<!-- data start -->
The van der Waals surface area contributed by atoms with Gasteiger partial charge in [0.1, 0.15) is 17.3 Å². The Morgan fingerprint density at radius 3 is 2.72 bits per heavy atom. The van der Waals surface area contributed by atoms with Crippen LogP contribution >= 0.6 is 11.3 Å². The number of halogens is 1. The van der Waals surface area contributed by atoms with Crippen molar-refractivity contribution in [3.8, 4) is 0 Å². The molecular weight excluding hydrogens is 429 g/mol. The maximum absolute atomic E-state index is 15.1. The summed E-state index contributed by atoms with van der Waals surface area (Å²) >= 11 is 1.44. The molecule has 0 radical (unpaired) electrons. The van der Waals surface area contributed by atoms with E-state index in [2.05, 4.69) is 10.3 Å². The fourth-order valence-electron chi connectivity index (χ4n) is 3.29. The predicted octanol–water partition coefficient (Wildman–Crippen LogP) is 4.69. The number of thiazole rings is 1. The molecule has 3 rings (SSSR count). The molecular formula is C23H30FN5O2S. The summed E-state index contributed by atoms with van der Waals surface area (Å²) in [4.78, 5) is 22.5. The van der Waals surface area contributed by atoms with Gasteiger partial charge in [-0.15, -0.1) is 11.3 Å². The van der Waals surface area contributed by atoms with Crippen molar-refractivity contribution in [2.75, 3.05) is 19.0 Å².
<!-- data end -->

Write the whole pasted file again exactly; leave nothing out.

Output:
The van der Waals surface area contributed by atoms with Gasteiger partial charge in [0.1, 0.15) is 17.3 Å². The Morgan fingerprint density at radius 3 is 2.72 bits per heavy atom. The van der Waals surface area contributed by atoms with Crippen LogP contribution >= 0.6 is 11.3 Å². The number of halogens is 1. The van der Waals surface area contributed by atoms with Crippen molar-refractivity contribution in [3.8, 4) is 0 Å². The molecular weight excluding hydrogens is 429 g/mol. The maximum absolute atomic E-state index is 15.1. The summed E-state index contributed by atoms with van der Waals surface area (Å²) >= 11 is 1.44. The molecule has 0 radical (unpaired) electrons. The van der Waals surface area contributed by atoms with E-state index in [2.05, 4.69) is 10.3 Å². The fourth-order valence-electron chi connectivity index (χ4n) is 3.29. The predicted octanol–water partition coefficient (Wildman–Crippen LogP) is 4.69. The number of thiazole rings is 1. The molecule has 3 rings (SSSR count). The molecular formula is C23H30FN5O2S. The summed E-state index contributed by atoms with van der Waals surface area (Å²) in [4.78, 5) is 22.5. The van der Waals surface area contributed by atoms with Gasteiger partial charge in [-0.15, -0.1) is 11.3 Å². The van der Waals surface area contributed by atoms with Crippen molar-refractivity contribution in [2.75, 3.05) is 19.0 Å².